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Insider

Stokes on a college roster in January?

12/5/2011

Cuonzo Martin, Billy Donovan, Mike Anderson, Josh Pastner, John Calipari or Jim Calhoun might have a big present under the tree this year. How big of a boost would it be to get the services of 6-foot-8 ESPNU 100 power forward Jarnell Stokes (Memphis, Tenn./Southwind) in January? It could happen.

"I've set myself up to go to college midyear,” Stokes told the Memphis Commercial Appeal.I really don't know yet, but that's definitely an option," said Stokes, who's considering the University of Memphis along with Arkansas, Connecticut, Florida, Kentucky and Tennessee.

"I have other options that me and my dad don't want to reveal. I walk by faith and not by sight, so I'm just waiting on God to give me the word on what's my next option."

Stokes left Central High during the summer but was declared athletically ineligible to play for Southwind. Initially, he was content to sit out his senior season but now, he sounds resided to getting to campus as soon as possible.

“It’s something we’ve been talking with him about a lot,” one coach recruiting Stokes told ESPN. “He’s in good shape because he’s been working out with the team and sounds like he wants to do it.”

Stokes was at Tennessee over the weekend.

Secret ingredient: watching sports

For the last few months, I’ve been able to reconnect with John Wall, the Washington Wizards franchise player. The Raleigh native has been omnipresent and with the high school season in full swing, he’s been out on the town. His presence is great for the kids and he’ll be missed, now that the NBA lockout is over.

The other night, I ran into Wall at Clayton High where he was watching his nephew. After the game, we talked about some local guys and the UNC-UK game. John’s always got an opinion and to this day, he keeps up with the high school scene. On the ride home, something dawned on me. Wall’s a straight-up basketball junkie.

Some stars like to play. I’ve heard stories that Allen Iverson would play anywhere, anytime back in the day. However, not everyone enjoys going to games as much as Wall or Chris Paul. I remember calling Wall when he was a senior in high school. He lives about 15 miles from me and there was a tornado about to hit downtown relatively close to his house. I dialed his number just to make sure he was safe. I found out John was oblivious to the oncoming storm because he was watching re-runs of the girls high school state championship game. Seriously.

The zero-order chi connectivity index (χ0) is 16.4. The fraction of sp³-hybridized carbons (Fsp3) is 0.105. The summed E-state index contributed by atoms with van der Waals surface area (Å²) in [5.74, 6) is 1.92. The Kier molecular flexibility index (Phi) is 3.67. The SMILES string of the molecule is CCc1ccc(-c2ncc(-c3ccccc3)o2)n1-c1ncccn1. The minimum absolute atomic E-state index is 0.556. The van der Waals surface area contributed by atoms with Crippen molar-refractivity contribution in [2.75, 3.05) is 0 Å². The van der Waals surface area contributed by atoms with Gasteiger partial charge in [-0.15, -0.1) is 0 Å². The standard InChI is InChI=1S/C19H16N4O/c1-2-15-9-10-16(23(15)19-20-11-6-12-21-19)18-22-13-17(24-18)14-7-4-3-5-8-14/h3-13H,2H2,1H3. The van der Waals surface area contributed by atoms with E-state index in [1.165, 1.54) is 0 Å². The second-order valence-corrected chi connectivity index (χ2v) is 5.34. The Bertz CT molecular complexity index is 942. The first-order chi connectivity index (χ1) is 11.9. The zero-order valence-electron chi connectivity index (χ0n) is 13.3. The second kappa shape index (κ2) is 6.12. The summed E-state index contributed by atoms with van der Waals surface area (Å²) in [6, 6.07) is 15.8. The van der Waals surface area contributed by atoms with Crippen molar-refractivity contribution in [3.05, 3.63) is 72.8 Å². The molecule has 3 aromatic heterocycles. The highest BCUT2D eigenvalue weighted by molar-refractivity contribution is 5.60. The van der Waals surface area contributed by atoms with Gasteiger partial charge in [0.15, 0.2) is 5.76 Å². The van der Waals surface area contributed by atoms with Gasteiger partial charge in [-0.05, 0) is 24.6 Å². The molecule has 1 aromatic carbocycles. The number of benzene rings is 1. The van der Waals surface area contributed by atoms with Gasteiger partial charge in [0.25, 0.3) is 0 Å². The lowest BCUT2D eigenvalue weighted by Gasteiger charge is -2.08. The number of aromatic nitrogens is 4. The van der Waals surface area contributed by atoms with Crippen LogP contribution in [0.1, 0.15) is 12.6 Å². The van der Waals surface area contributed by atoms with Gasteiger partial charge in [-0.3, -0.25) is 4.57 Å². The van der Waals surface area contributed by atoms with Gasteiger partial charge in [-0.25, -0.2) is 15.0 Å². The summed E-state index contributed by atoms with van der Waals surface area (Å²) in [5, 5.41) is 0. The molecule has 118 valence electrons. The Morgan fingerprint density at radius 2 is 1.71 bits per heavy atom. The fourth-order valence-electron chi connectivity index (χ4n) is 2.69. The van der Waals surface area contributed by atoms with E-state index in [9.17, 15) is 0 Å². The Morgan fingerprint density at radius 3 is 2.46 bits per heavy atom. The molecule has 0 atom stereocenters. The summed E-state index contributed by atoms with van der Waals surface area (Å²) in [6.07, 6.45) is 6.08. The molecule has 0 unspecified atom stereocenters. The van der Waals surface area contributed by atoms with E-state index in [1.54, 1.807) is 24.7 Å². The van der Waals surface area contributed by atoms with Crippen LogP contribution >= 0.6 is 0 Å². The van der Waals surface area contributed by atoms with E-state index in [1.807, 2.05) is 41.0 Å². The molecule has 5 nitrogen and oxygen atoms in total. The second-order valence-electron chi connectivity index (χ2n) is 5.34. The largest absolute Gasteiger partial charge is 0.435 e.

Six years before Wall, the state of North Carolina produced Paul. The Hornets superstar is right there with Wall in terms of his basketball addiction. He loves going to games and not only sponsors an AAU team; he’s constantly on the road with them during the summer. In his home, Paul has a wall of TVs and regularly rushes home from his own games to sit in front of the TV and watch the rest of the NBA games that are on. He also follows a lot of the kids who attended his point guard camp each summer.

With Wall and Paul, you can set your watch by them: they’re always watching and love the game.

In addition to their basketball addiction, they are sports freaks. Wall contemplated jetting to Atlanta after the UK-UNC game to see a former AAU teammate who plays football for LSU. Paul is a huge Cowboys fans and watches as much sports as he can find time for.

What am I getting at? Paul and Wall’s addiction to basketball, competing and sports is a trait that I believe helps them in their hoops careers. They don’t just love to play and compete; they love to watch other people do it. These guys have a thirst to get better and deep passion for the game that doesn’t cease once the clock runs out.

You’d be amazed at how many top-level prospects don’t share their enthusiasm. There’s a big difference in playing the game and loving the game. As an evaluator, you’re constantly taking in information about players. It may sound simplistic, but the great ones seem to have an appreciation for sport in general. When you see Wall and CP3 in the stands, it’s not a publicity stunt. These guys are there to support the athletes and watch the games. They can’t help themselves, they have the means to support their habit and they are addicted to sport.